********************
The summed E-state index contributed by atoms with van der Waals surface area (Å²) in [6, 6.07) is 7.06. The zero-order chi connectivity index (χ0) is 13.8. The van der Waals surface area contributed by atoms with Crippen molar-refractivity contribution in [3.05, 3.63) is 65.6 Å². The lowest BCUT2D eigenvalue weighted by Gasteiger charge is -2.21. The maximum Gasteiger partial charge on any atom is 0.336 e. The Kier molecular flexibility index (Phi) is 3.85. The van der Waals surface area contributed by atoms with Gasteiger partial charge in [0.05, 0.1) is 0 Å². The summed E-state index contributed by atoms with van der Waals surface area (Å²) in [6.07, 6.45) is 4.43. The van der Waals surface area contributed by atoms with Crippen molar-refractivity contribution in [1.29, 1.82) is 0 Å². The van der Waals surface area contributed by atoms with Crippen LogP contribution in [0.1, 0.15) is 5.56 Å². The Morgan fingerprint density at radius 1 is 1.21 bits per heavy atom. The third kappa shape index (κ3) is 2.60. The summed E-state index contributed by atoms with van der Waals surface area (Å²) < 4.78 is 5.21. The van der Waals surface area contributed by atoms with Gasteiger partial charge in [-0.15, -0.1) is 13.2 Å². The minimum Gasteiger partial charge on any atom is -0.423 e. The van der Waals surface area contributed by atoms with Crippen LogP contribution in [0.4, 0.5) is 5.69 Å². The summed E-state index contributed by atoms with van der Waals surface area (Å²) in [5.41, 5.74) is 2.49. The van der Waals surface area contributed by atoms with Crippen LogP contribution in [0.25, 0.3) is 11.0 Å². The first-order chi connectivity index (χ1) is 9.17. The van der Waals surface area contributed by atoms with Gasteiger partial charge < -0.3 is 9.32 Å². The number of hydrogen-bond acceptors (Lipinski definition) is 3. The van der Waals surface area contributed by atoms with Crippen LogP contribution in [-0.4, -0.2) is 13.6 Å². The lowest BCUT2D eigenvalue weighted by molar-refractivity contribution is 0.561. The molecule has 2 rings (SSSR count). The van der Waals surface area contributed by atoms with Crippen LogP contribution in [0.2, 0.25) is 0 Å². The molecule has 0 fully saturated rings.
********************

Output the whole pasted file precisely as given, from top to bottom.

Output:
The summed E-state index contributed by atoms with van der Waals surface area (Å²) in [6, 6.07) is 7.06. The zero-order chi connectivity index (χ0) is 13.8. The van der Waals surface area contributed by atoms with Crippen molar-refractivity contribution in [3.05, 3.63) is 65.6 Å². The lowest BCUT2D eigenvalue weighted by Gasteiger charge is -2.21. The maximum Gasteiger partial charge on any atom is 0.336 e. The Kier molecular flexibility index (Phi) is 3.85. The van der Waals surface area contributed by atoms with Gasteiger partial charge in [0.05, 0.1) is 0 Å². The summed E-state index contributed by atoms with van der Waals surface area (Å²) in [6.07, 6.45) is 4.43. The van der Waals surface area contributed by atoms with Crippen molar-refractivity contribution in [1.29, 1.82) is 0 Å². The van der Waals surface area contributed by atoms with Crippen LogP contribution in [0.1, 0.15) is 5.56 Å². The Morgan fingerprint density at radius 1 is 1.21 bits per heavy atom. The third kappa shape index (κ3) is 2.60. The summed E-state index contributed by atoms with van der Waals surface area (Å²) < 4.78 is 5.21. The van der Waals surface area contributed by atoms with Gasteiger partial charge in [-0.15, -0.1) is 13.2 Å². The minimum Gasteiger partial charge on any atom is -0.423 e. The van der Waals surface area contributed by atoms with Crippen LogP contribution in [0.4, 0.5) is 5.69 Å². The summed E-state index contributed by atoms with van der Waals surface area (Å²) in [5.41, 5.74) is 2.49. The van der Waals surface area contributed by atoms with Crippen LogP contribution in [0.25, 0.3) is 11.0 Å². The first-order chi connectivity index (χ1) is 9.17. The van der Waals surface area contributed by atoms with Gasteiger partial charge < -0.3 is 9.32 Å². The number of hydrogen-bond acceptors (Lipinski definition) is 3. The van der Waals surface area contributed by atoms with Crippen LogP contribution in [-0.4, -0.2) is 13.6 Å². The lowest BCUT2D eigenvalue weighted by molar-refractivity contribution is 0.561. The molecule has 2 rings (SSSR count). The van der Waals surface area contributed by atoms with Crippen LogP contribution in [0.2, 0.25) is 0 Å². The molecule has 0 fully saturated rings.